Dr. Ann Taylor serves at the dean of the College of Education at the University of Missouri – St. Louis. Taylor has been a teacher educator in the US for over 20 years. In the 1990’s as a faculty member at Principia College, she served as Education Department Chair and Social Science Unit Head. After moving to SIUE, she directed an urban Professional Development School site. Until 2012, Taylor served as director of SIUE’s undergraduate elementary education program, a position she held for over a decade. Between 2008 and 2013 she was part of the leadership team of the National Writing Project site at SIUE – Piasa Bluffs Writing Project- and served as its director for the 2012-2013 year. Out of this work, emerged her role as co-director of the Cultural Landscapes Collaboratory, or CoLab, a theoretical networked innovation community of National Writing Project sites fellows and informal educators (museums) who share a common approach and way of working. Taylor received her bachelor’s degree from Nottingham University, UK (Geography), her master’s from the University of Sheffield, UK (Education), a Post Graduate Certificate in Education from West Midlands College of Higher Education in Walsall, UK, (Geography and Chemistry) and a Ph.D. from Washington University in St Louis.

Why did you decide to join Deans for Impact?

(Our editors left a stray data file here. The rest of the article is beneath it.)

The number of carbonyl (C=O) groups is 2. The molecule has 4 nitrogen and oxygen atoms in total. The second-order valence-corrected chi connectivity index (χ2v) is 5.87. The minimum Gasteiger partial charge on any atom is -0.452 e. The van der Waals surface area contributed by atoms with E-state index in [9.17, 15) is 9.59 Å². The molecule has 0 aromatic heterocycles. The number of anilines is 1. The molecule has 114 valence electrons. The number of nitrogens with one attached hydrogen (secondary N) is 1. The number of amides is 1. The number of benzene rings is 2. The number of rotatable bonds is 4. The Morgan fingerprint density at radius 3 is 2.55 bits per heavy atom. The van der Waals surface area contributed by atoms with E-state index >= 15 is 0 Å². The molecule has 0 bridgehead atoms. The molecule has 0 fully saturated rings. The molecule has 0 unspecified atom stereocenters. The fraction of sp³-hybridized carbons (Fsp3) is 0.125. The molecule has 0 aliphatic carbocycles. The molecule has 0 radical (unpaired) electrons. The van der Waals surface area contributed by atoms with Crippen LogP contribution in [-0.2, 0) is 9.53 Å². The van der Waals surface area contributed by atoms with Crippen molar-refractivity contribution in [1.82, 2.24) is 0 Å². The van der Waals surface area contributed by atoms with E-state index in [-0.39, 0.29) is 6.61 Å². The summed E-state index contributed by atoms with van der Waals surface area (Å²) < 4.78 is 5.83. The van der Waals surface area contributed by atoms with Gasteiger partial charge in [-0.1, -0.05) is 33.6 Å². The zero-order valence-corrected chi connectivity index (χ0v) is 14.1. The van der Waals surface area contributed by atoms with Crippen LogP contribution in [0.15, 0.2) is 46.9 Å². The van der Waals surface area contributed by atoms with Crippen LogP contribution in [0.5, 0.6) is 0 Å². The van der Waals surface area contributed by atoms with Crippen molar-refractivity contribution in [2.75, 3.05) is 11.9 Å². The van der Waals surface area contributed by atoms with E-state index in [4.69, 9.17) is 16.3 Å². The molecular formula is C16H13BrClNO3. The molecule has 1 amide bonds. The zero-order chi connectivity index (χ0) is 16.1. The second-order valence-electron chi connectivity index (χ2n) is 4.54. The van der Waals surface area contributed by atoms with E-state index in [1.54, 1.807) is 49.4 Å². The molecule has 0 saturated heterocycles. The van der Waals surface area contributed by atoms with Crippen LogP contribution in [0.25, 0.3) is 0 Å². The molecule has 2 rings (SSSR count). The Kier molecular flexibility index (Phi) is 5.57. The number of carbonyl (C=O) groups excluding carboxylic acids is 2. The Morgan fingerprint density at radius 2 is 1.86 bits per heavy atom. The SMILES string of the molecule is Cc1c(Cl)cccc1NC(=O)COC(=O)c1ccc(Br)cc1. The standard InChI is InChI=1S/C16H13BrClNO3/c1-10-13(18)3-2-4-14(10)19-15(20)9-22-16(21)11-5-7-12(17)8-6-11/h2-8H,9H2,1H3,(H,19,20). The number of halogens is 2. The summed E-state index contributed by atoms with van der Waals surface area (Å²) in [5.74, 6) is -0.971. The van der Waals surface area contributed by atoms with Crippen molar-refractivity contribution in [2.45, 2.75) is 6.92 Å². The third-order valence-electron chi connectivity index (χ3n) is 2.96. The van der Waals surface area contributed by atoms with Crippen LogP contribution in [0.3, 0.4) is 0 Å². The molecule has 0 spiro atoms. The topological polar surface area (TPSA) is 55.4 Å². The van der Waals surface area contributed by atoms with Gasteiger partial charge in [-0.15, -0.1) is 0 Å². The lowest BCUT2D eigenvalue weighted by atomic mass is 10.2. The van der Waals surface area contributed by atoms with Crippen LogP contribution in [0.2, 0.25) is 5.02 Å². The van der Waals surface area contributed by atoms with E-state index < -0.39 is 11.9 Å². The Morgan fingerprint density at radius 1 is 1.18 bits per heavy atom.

Joining Deans for Impact connects me to a network of educators and fellow deans with whom I can focus intently on determining what shifts we can make to teacher preparation to provide stronger teachers for our K-12 students. An organization like Deans for Impact, which is committed to evidence and coherence, and leaders who are asking big questions of themselves and each other can help us all do a better job.

What is one pivotal moment in your career in educator preparation that left a positive impact on you or others?

I have had multiple experiences of working with a team of other capable professionals to solve the same problem. Whether it was initiating professional development schools across a district, redesigning an educator-preparation curriculum, or reimagining the practicum experiences into studio schools (formerly “student teaching” but in studio schools the locations, systems, and practices intentionally provide multiple candidates with ways to learn with and from multiple teachers in the service of student learning), the results have always been powerfully improved practices and more coherent educational experiences for all involved. Higher education can so often require our students to do the hard, isolated work of navigating across courses and content to sow together all their learning into a professional preparation. When adults form collaborative teams and intentionally design the whole journey, not just isolated parts of it, then I notice the curriculum is more coherent, the learners develop more expertise, and the learning outcomes are stronger.

When did you first know you wanted to work in education? What was your first job?

I sat in my 2nd grade classroom intently watching my teacher, and somehow, I just knew I wanted to be a teacher shaping the learning journey of others. And so, naturally, my friends talked me out of it and so my first full-time job was as an analyst programmer for a multi-national insurance company, but within three years I had found my way back into an education class, and, as they say, the rest is history.

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